I used to have a different blog, titled Half Empty: Confessions of a Pessimist (Who’s Trying To Do Better). Sometimes writing for that blog feels like a lifetime ago. Little did I realize, it actually was quite a while ago. I wrote my first post there in July 2010. I can’t say it was the best thing I’ve ever written, but it did set me upon the road of making writing a priority in my life again. Nearly six years ago, this is how it all began…


Shooters shoot.

It’s an old adage you hear a lot when watching basketball games (which is something I try to do as often as I can). There will inevitably be that one streaky shooter who’s just having the worst night of his life, who just can’t get anything to fall. He just keeps chucking it up there, though, time after time, with the same unfortunate result more often than not. After about the 17th missed shot or so, you just want to cover your eyes when he throws the next one up.

Invariably, the television or radio announcer will utter the words that began this blog: Shooters shoot. If you’re a shooter, and that’s what you’re known for, and that’s where you can contribute the most to your team, then you keep on shooting because – sooner or later – something is bound to fall.

Well, in the same vein, writers write. And that, I guess, is why I’m here.

If you’re a writer, though, and you write, what exactly are you supposed to write about? This is where I want to start flinging up shots, because I’m not totally clear on the answer to that question. What I can say with some measure of certainty, though, is that the reason I haven’t started a blog until now is because I was relatively sure no one would want to read it. And, ironically, that crystal clear piece of uncertainty is how I stumbled upon a starting point for this whole blogging experience.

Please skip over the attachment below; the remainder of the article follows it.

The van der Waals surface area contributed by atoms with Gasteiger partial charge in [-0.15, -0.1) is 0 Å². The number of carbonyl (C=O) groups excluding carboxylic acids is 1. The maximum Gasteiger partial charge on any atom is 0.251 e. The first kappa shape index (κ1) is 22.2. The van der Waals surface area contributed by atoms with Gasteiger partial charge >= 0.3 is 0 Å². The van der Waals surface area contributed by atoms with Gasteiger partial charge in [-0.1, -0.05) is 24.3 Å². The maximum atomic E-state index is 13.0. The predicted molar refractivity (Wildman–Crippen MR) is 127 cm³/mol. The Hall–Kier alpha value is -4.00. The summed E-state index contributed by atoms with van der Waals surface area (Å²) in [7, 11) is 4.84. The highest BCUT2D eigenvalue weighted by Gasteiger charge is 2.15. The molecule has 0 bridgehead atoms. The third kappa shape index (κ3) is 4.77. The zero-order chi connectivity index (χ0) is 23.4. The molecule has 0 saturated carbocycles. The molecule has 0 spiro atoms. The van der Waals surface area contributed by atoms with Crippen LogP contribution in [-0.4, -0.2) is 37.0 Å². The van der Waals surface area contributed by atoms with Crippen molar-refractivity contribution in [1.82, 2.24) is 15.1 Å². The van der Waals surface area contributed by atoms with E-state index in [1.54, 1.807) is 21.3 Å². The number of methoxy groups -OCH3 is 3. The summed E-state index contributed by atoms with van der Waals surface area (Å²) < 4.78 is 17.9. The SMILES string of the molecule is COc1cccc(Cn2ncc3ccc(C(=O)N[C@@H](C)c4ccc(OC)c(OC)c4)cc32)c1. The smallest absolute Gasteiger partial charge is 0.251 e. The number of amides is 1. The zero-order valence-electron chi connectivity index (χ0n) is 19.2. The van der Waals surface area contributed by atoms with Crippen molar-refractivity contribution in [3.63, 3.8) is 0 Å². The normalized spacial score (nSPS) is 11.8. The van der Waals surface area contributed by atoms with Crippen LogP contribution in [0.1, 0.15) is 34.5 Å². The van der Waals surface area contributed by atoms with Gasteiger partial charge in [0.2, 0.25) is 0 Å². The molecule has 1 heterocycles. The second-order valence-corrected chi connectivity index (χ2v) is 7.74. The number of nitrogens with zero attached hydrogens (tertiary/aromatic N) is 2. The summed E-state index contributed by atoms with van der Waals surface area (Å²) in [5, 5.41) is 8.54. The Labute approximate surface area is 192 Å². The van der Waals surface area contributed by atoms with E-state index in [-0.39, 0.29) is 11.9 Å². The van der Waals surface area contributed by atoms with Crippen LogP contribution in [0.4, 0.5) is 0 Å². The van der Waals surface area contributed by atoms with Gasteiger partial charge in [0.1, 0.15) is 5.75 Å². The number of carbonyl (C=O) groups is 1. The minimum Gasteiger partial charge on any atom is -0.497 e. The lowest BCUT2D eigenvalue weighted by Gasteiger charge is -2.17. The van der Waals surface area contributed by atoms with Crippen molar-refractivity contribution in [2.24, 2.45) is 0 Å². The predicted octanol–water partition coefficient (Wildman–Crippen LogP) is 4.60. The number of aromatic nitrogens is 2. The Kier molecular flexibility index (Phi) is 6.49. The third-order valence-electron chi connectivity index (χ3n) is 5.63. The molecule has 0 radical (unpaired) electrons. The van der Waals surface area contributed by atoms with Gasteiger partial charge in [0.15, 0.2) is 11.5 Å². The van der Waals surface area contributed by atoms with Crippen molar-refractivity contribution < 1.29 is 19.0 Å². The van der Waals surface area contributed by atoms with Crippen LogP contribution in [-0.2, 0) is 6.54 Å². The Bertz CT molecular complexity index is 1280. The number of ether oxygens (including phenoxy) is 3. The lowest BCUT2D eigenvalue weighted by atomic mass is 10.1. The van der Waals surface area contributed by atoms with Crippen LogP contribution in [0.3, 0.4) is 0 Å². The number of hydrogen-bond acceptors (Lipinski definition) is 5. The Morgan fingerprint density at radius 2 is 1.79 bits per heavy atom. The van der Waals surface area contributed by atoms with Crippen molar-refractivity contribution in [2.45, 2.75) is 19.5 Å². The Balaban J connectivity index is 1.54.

You see, I am probably one of the more negative, pessimistic people you will ever meet. But I don’t want to be. I’m trying really hard not to be. You know, Debbie Downer is really funny until you have to hang out with her for a while. Then she begins to lose some of her charm. I couldn’t figure out why I kept clearing rooms and having all my calls go straight to my friends’ voice mails. And then I realized, “Dude (because I call myself “dude” whenever I realize something of particular importance), it’s because you’re like Eeyore in the middle of a birthday party.”

In defense of the pessimist, though, we often bring things to the table that others simply can’t – or won’t – see. I’ve spent many a day following hard-charging optimists onto battlefields where it was clear we weren’t going to win. Oftentimes, I was chided for my negativity going into the fray, ignored when things started to go south, and blamed for the failure afterward because I didn’t think positively enough going into the effort. This, obviously, does not instill the pessimist with a great deal of confidence or self-worth. If you’re comfortable in your own skin, though, you stick with your guns. If you’re like me, you flutter between a negative attitude and people-pleasing.

So, if you’ll indulge me, I’m going to ask you to go on a little journey with me here. I’m not sure how long it will last or whether you (or I, for that matter) will even want to complete it. Can a pessimist temper his natural tendencies enough to become a positive contributor, relatable human being, and generally productive member of society? Why don’t we try to find out.

Keep shooting, kids. Keep shooting…

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